HYPOTHESIS AND OBJECTIVES We hypothesize that spot urines can provide equivalent information to that provided by a 24-hour urine test. An added benefit would be if spot urines provide more information for the identification of risk factors in patients who have normal 24-hour urine tests. A third possibility is that our hypothesis is incorrect and that a 24-hour urine sample will provide the most useful data in formulating a stone prevention therapy for our patients.

  Eligibility

Ages Eligible for Study:   19 Years and older
Genders Eligible for Study:   Both
Accepts Healthy Volunteers:   No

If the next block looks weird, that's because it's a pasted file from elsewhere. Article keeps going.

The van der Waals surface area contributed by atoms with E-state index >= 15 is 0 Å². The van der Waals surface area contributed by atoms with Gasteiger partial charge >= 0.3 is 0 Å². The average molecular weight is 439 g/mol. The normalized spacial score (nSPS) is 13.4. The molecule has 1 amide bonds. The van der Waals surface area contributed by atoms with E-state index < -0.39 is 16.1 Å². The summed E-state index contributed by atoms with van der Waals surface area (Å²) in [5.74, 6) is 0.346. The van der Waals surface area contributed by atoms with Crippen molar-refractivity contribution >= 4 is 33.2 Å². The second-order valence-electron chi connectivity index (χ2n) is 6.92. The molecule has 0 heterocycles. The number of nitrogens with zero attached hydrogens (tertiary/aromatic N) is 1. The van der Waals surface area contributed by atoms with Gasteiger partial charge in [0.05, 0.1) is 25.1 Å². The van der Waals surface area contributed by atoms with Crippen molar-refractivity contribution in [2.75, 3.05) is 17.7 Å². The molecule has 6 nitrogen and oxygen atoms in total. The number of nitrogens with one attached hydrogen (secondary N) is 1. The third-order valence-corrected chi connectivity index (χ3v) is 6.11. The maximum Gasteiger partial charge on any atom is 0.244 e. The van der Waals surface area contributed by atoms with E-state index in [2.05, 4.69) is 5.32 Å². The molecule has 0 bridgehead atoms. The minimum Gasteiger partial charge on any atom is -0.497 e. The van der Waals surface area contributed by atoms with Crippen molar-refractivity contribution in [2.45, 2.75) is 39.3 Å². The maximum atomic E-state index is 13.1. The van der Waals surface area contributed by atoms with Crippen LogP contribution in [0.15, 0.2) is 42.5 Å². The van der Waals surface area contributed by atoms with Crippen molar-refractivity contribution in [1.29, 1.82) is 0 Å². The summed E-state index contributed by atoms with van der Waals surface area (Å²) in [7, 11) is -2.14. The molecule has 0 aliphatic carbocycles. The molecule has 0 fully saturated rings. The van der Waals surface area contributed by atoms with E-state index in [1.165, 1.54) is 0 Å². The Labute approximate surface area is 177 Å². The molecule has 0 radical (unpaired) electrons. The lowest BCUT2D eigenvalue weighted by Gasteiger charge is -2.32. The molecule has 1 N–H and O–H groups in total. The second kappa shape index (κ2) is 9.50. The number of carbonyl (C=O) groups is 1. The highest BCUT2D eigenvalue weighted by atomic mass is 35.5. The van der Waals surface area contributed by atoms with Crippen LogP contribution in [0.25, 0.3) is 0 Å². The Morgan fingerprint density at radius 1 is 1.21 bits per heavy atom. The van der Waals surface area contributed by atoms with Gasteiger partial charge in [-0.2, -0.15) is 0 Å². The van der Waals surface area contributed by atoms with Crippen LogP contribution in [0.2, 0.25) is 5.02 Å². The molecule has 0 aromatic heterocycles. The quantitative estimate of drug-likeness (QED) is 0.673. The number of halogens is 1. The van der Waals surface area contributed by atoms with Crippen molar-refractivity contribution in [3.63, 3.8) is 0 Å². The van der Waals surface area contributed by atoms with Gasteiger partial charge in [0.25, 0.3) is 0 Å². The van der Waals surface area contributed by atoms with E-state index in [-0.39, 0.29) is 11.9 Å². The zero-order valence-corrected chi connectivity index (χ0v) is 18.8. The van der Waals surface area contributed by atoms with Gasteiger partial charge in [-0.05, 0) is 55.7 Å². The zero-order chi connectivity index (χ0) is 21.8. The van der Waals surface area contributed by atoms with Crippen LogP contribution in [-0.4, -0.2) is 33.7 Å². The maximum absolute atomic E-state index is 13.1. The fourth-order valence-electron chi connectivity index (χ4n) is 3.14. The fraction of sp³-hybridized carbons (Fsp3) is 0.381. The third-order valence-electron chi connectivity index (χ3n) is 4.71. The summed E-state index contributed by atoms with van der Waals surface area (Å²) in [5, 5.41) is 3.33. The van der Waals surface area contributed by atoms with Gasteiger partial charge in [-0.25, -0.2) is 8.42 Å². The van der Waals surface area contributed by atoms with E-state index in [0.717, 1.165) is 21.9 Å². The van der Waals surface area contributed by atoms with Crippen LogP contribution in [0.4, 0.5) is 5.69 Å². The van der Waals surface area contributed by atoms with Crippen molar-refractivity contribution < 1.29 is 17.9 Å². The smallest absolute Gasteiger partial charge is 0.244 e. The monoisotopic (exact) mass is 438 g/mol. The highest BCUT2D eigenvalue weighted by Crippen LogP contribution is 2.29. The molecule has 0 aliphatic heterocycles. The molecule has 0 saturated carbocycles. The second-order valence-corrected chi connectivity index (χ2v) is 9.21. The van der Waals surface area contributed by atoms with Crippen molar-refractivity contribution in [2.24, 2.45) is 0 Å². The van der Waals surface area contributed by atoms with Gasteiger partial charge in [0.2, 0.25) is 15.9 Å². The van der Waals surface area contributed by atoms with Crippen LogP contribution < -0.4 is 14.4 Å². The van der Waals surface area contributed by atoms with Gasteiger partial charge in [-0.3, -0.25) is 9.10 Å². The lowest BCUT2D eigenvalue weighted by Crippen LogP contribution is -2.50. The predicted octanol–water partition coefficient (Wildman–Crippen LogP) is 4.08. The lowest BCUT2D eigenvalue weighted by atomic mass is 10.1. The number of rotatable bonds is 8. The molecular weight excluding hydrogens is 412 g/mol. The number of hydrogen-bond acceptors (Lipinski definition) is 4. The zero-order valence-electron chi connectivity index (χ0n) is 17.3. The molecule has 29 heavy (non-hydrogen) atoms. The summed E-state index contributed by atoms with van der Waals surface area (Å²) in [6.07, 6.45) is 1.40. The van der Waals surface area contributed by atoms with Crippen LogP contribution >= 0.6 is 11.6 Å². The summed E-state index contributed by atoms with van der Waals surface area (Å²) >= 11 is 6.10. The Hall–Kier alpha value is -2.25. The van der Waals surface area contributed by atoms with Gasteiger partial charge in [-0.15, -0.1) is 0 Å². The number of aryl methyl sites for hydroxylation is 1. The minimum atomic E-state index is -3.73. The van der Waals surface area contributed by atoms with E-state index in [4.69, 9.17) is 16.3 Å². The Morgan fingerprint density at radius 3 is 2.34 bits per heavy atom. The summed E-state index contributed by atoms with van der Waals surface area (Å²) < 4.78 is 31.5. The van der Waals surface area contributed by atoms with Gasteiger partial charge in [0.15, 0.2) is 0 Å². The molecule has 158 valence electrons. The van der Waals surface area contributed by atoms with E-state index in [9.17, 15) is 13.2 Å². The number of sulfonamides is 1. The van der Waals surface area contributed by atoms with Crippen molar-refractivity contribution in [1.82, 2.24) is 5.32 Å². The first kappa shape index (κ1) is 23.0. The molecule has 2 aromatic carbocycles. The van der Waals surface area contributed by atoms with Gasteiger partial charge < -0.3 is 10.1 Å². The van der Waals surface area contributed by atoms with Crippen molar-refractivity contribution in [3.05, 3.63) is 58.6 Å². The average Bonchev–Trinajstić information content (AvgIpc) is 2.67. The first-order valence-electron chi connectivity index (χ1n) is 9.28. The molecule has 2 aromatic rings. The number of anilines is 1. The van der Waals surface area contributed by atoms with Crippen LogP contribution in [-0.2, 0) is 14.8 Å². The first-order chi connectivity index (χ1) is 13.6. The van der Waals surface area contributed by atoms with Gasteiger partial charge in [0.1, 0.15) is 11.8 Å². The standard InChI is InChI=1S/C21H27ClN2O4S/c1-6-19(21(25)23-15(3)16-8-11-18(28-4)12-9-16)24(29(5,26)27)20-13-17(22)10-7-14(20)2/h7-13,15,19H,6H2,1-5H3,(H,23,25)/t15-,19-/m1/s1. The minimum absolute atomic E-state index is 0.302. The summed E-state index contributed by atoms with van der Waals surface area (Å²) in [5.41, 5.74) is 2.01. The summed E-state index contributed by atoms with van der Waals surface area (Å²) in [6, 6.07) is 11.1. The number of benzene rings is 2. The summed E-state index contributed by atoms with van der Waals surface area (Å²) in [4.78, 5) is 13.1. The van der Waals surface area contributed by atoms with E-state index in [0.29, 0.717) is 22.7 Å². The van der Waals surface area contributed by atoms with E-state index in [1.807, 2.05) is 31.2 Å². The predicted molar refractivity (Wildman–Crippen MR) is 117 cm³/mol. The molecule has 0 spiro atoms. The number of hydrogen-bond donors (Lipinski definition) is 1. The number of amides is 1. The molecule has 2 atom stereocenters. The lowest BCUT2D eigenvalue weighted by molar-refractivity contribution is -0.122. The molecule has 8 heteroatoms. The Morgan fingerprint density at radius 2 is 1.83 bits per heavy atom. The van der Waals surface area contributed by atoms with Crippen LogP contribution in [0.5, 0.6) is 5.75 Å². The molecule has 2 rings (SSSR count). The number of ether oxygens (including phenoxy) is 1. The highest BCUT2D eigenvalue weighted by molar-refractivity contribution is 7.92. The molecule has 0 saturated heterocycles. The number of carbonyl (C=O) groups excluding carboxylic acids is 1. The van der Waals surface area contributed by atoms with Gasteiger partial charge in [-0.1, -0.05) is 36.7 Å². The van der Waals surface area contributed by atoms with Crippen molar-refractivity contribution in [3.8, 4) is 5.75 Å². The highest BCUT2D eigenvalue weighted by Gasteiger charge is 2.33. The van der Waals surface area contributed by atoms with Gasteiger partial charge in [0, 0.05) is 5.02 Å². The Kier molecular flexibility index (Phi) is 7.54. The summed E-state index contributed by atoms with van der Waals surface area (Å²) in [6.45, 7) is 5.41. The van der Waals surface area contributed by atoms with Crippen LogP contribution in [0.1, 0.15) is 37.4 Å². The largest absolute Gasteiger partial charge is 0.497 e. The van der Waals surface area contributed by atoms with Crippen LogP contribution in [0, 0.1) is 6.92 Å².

Sampling Method:   Non-Probability Sample
Study Population

Patients receiving care at Vancouver General Hospital for their kidney stone disease.

Criteria

Inclusion Criteria:

  • Patients who have been diagnosed as having calcium based urinary stones
  • at least 19 years of age
  • do not have any additional serious disease

Exclusion Criteria:

  • Patients who do not have calcium based urinary stones (such as: uric acid, cystine, struvite)
  • less than 19 years of age
  • have a serious alternate disease
  • Pregnancy
  • Positive Urine Culture
  • Active cancer
  • Recurrent urinary infections
  • Gross hematuria
  • Receiving treatment with thiazides (or alternatively can be enrolled if the patient is willing to stop treatment for 2 weeks prior to study)
  • Inability to provide informed consent
  • Investigator's refusal to include
  Contacts and Locations
Please refer to this study by its ClinicalTrials.gov identifier: NCT01420354

Contacts
Contact: Olga Arsovska, BSc 604-875-4111 ext 62421 olga.arsovska@ubc.ca